Subpoena demands ROC documents from Indianapolis attorneys, officials
A special investigating committee looking into a lopsided lease deal for the troubled Regional Operations Center is taking legal action against the city.
The Committee voted 6-4 to issue a subpoena demanding city attorneys and public safety officials turn over 30 documents. The move comes after two failed attempts to issue subpoenas.
The measure passed Monday night after the committee added Frank Mascari, another Democrat, to the ROC investigating committee.
No legal action was taken against the owner of the property Alex Carroll. On Monday, Carroll turned over personal loan documents from the deal.
The city will have two weeks to turn over the records.
The ROC was evacuated in September of last year because of safety concerns. It was supposed to reopen at the end of the month, but because of delays getting permits, the Public Safety Director now says IMPD will move back in by the Indy 500 race weekend in May.
Work at the ROC has once again hit a snag, despite a fix-it plan approved in December.
"We are just simply waiting for the city to finish that permitting process and then we're ready to rock and roll and get the work done," said David Brooks, an attorney for 401 Public Safety.
Brooks says the company is handing over 20 records with more than 600 pages, including Alex Carroll's confidential financial papers.
"All the things that would just be financial business of a landlord," Brooks said.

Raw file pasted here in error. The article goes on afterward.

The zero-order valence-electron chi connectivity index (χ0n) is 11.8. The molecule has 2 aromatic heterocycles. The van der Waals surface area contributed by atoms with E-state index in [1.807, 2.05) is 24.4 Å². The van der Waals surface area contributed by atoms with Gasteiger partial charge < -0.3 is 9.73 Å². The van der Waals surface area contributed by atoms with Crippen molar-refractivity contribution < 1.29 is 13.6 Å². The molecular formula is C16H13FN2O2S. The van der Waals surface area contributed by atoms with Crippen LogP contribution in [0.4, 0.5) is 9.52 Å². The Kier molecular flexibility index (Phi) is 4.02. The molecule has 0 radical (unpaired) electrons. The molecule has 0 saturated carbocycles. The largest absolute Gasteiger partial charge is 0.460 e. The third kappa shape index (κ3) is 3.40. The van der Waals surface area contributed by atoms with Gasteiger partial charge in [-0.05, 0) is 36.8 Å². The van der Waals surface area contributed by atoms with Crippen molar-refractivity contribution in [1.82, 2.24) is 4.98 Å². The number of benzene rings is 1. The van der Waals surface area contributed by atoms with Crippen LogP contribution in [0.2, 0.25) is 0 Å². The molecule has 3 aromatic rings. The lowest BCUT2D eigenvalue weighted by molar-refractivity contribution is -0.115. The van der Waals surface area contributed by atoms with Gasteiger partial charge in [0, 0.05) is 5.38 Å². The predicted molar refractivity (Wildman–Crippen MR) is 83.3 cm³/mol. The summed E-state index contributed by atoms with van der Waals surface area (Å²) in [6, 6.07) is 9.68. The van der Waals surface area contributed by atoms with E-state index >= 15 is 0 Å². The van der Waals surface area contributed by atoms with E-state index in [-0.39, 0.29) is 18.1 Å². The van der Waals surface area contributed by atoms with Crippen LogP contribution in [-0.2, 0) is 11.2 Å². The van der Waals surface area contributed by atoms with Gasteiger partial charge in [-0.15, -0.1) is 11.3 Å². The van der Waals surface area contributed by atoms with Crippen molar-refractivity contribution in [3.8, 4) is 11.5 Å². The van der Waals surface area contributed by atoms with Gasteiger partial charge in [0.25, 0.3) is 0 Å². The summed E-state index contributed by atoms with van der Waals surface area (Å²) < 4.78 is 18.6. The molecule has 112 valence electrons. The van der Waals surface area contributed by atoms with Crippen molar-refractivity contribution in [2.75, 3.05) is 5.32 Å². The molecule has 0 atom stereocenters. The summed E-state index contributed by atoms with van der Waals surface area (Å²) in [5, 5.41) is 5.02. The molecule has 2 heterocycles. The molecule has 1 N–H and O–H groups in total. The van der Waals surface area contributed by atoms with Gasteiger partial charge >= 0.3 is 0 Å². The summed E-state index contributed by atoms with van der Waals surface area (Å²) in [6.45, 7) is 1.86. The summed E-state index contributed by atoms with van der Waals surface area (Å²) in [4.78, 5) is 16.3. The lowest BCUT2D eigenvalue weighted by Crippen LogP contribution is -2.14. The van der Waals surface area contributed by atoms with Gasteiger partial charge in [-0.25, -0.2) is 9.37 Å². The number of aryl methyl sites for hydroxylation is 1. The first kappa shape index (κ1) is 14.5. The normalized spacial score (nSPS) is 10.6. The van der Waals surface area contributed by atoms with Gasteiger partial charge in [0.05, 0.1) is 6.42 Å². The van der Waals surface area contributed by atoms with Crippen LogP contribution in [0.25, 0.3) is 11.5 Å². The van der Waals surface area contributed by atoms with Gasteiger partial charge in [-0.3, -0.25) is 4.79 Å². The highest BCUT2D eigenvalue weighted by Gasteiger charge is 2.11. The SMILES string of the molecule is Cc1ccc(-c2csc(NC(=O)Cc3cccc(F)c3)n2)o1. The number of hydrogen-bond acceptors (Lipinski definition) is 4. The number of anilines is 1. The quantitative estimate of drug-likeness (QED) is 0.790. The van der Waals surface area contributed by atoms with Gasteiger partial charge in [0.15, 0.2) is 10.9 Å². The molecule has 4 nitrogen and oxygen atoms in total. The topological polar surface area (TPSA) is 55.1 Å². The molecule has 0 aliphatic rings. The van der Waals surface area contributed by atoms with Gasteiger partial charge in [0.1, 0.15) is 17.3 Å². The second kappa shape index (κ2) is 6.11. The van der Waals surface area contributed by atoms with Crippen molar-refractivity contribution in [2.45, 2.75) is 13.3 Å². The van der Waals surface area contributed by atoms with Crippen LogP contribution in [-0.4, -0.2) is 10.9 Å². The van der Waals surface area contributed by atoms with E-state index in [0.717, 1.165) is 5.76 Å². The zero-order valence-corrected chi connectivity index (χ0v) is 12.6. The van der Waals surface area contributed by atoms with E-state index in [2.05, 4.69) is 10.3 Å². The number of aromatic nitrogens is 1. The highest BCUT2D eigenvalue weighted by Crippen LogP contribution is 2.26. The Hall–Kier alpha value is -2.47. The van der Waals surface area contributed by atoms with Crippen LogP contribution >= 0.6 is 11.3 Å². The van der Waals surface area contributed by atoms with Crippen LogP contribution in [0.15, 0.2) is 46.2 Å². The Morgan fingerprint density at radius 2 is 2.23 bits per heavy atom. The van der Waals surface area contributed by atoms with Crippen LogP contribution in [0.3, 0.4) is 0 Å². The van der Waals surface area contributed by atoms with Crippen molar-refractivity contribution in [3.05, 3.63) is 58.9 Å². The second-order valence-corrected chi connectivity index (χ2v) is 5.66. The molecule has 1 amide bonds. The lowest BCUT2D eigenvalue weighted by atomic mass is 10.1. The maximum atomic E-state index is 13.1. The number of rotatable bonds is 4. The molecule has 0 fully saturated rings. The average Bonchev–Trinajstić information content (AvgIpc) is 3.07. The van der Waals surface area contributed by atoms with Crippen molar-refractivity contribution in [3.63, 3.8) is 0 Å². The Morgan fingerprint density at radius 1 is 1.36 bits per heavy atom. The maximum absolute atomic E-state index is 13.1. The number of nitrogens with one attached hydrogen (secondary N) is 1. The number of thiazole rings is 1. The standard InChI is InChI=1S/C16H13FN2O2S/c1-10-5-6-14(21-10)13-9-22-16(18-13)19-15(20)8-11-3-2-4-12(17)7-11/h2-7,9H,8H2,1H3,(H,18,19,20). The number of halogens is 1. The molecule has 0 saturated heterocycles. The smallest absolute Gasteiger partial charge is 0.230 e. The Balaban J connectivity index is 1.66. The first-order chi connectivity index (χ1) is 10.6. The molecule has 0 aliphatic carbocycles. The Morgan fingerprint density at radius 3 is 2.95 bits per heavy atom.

Included in the handover is what Carroll got paid up front and, more importantly, where the money came from. The issue first surfaced last September during a sit down interview with 13 Investigates.
"You get paid your fee up front, so we've been paid," said Carroll. "We were paid a nominal fee up front to allow them to lease the place to what amounted to $9 a square foot."
13 Investigates Reporter Sandra Chapman pressed Carroll for more information.
"Can you tell us what..." she started to ask about the payment.
"No, ma'am, I'm not able to tell that. It was signed up in confidential agreements, as well," Carroll said.
Now, Carroll and his attorneys are revealing what they previously wanted secret: a $9.6 million loan Carroll obtained using the city's low bond rating.
Off the top, $1.4 million was used to pay 401 Public Safety's existing mortgage on the ROC property. Another $5.6 million was put into a construction escrow account for labor and materials and $1.5 million went to cover financing costs and surveys. What was left was pocketed by 401 Public Safety as a base lease price payment of $1.1 million.
"He got that money, (it did) not come from the city, it was part of the loan proceeds and he ended up paying almost all of it out in tenant improvements," Brooks said.
It's been five months since Public Safety Director Troy Riggs ordered everyone out of the building because of fire safety concerns. Many of those concerns were in the lower level.
Today, Carroll says no one was ever to occupy the basement, but says IMPD began using the area for storage when officers moved in.
401 Public Safety says it's ready to make the safety upgrades, but with no permits and months of delays, it appears plans to move IMPD back in by the end of the month are in jeopardy
Records show 401 Public Safety is making a profit. The company is due to get $800 a month from each lease payment over the next 10 years. That figure jumps to $7,000 a month during the final 15 years of the loan.